November 23rd, 2013 – Webster Hall, New York, NY
“I know it’s getting late…but here we are, here we are…” – “A Pleasant Shade of Gray, Part 6”
It was teeth-chattering windy and below freezing on East 11th St, and yet there I was, outside Webster Hall, standing only a few yards from Ray Alder, who was enjoying a cigarette and finishing a call on his cell phone. Politeness dictated that I not interrupt, even if it was just to shake his hand and tell him to have a great show.
Neither he nor the rest of his band needed my encouragement. Fates Warning put on an impressive show of progressive metal on the strength of its first album of new material in nearly a decade.
For once, I wasn’t attending a show solo: a friend was joining me for his first proper metal concert, and he was blown away by the evening’s celebration of prog metal greatness.
“I was in the zone from about…uh…30 seconds into the first song!” he exclaimed later. Success achieved.
1. One Thousand Fires
2. Life In Still Water
4. A Pleasant Shade of Gray, Part III
5. Another Perfect Day
6. A Pleasant Shade of Gray, Part VI
7. Pieces of Me
8. I Am
9. The Eleventh Hour
10. Point of View
12. Through Different Eyes
13. A Pleasant Shade of Gray, Part XI
15. Still Remains
Fates Warning sampled five different albums in the first five songs of the night, a tribute to the depth and quality of their catalog. It was a fine, hot start, and it gave me the opportunity to appreciate one of the best things about Webster Hall: the quality of its sound engineering, systems and mixing. Granted, if you know the songs well enough it shouldn’t matter, but the audio crew here did its job with aplomb. Every band member had the perfect amount of presence.
I quickly pointed out those band members for my buddy: the pensive, shaggy-haired Jim Matheos on stage right, who wrote most of the songs; Frank Aresti on stage left, who contributed so many of the searing guitar leads; bassist Joey Vera, who stood slightly behind and to the right of centerstage singer Ray Alder; Bobby Jarzombek manning the drums with deadly-serious focus.
It blew my mind that the club-goers in the main stage area a couple of floors above us were likely unaware of the wondrous sounds on this cramped stage right below them. Fates Warning left us no doubt at all why they had played together for 30 years–the bands live execution was flawless. From the thrash influences that popped up throughout their career, to the more atmospheric and ambient sections from A Pleasant Shade of Gray and Disconnected, to the trio of hits that formed the shows final moments, the audience was fully engaged and into it.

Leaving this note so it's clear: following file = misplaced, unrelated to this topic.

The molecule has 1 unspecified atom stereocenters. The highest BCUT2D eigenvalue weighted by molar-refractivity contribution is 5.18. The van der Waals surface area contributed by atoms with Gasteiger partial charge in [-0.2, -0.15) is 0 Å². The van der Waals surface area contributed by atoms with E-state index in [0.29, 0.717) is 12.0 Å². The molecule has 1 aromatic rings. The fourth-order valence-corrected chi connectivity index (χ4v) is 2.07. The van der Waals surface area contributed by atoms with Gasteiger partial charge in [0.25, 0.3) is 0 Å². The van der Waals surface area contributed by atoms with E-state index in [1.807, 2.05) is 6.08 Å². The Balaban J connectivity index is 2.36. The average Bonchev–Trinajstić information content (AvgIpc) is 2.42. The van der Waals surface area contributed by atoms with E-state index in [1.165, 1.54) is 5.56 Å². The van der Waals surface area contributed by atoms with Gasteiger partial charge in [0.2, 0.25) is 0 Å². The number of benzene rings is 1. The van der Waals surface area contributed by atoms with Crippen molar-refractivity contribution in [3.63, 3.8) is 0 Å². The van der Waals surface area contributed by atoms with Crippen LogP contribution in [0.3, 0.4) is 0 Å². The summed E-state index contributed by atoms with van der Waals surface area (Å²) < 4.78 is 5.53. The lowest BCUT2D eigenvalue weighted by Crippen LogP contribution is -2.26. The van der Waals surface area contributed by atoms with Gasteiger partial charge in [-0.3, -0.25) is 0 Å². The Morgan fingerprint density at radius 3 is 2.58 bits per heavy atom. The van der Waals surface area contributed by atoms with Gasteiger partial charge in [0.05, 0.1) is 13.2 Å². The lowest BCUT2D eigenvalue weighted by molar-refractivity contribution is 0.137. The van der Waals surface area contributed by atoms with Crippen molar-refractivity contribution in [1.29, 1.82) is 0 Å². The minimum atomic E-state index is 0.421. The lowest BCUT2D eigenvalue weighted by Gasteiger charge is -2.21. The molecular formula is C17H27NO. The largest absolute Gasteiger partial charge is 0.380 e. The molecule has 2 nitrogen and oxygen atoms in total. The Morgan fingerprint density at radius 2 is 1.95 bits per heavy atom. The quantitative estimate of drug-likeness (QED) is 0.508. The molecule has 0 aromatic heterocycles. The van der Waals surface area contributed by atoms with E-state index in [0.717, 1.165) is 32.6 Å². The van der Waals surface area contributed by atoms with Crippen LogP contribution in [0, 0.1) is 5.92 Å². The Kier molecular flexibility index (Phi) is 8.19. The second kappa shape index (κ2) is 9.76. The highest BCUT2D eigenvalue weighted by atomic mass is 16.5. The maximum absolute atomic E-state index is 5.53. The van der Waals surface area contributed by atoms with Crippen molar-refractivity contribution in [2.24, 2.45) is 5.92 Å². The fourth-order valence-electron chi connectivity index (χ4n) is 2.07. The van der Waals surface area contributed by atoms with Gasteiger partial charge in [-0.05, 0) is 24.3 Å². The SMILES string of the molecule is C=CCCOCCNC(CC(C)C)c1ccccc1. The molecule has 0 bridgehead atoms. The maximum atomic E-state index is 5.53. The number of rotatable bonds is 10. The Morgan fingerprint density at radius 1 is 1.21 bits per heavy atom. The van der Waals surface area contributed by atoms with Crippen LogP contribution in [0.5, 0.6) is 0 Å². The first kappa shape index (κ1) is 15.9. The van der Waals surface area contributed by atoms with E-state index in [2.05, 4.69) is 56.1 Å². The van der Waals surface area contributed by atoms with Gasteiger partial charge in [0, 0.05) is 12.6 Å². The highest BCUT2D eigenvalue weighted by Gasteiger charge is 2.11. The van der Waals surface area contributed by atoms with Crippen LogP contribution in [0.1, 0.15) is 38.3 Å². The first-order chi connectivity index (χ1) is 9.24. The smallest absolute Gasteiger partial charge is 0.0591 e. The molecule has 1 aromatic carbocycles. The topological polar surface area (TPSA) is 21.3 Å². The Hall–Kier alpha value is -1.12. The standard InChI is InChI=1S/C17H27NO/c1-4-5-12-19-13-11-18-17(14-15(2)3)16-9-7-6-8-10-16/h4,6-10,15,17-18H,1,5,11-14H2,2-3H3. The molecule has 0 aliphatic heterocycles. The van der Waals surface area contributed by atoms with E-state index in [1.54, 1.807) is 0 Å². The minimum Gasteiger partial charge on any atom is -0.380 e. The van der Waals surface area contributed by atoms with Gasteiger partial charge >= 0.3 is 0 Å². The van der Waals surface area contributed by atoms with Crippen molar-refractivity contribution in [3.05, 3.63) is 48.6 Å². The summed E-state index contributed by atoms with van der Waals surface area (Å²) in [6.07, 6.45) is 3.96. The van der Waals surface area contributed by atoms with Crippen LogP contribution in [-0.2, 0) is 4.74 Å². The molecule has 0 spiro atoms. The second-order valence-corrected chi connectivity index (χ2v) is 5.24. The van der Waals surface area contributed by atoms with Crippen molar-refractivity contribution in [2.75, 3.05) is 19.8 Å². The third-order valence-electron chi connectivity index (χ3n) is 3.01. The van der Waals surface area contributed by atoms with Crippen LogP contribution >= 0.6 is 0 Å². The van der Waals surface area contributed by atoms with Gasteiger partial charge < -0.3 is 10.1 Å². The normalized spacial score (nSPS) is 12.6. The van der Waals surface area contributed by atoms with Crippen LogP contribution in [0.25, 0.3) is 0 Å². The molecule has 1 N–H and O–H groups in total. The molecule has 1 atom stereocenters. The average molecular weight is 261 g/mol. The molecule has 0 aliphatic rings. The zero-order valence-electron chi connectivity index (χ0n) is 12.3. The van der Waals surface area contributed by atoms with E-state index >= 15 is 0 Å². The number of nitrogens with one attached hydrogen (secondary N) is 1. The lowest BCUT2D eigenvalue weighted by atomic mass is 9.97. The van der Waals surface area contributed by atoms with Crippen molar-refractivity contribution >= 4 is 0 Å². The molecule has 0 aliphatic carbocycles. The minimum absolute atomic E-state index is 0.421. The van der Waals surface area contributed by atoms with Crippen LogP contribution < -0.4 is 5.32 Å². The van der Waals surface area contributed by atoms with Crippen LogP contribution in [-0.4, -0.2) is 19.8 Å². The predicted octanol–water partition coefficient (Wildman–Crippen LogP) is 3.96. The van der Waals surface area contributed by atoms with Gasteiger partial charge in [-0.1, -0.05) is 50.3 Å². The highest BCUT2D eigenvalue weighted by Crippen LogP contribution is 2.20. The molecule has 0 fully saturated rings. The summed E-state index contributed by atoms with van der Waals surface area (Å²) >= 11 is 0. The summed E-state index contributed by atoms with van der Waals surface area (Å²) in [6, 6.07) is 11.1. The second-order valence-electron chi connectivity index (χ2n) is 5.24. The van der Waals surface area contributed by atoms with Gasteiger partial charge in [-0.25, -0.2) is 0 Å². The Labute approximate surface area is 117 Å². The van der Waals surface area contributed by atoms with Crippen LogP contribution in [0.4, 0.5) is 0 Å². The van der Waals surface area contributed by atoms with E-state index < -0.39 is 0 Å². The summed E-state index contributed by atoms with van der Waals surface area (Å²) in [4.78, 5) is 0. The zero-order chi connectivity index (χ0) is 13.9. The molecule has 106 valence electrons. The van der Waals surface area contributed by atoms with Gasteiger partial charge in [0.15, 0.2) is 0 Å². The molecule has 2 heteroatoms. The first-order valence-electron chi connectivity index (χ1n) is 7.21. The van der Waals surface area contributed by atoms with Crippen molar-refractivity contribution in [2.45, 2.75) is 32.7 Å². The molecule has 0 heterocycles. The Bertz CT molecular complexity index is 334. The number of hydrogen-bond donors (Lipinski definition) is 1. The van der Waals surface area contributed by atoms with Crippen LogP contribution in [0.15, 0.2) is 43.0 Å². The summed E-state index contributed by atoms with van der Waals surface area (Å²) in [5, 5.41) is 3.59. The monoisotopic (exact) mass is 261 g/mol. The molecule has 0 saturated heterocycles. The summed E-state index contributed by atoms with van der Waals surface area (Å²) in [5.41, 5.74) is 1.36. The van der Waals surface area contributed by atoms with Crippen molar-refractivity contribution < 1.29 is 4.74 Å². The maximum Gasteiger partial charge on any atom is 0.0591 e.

My friend could not contain his enthusiasm: “That bass player looks like he’s on another planet! This is great!”
It would have been even more phenomenal to hear the final song, “Still Remains,” in its full 16-minute glory rather than the shortened version. And it would have been cool to hear this active crowd of 200 sing “Eye to Eye.” But they couldn’t, and it was due to my one complaint of the night: venue policy for the Studio is that acts have to be offstage by 11pm. It was a thrilling hour and a half of music, don’t get me wrong–but that is NOT enough time for a band of Fates Warning’s caliber to be onstage. Another eight songs could have been added to the setlist and everyone would have stuck around!
But the band made the most of it. “I gotta be honest, I was NOT expecting this at all!” said a visibly surprised Ray Alder, who was impressed with the crowds energy.
Ah, but WE certainly did, Ray.
On the way out of the venue, I allowed myself a moment of elitism and shouted to the line of freezing club-goers outside waiting to get in: “You’re too late guys; the good music already left!”
Written by Matt P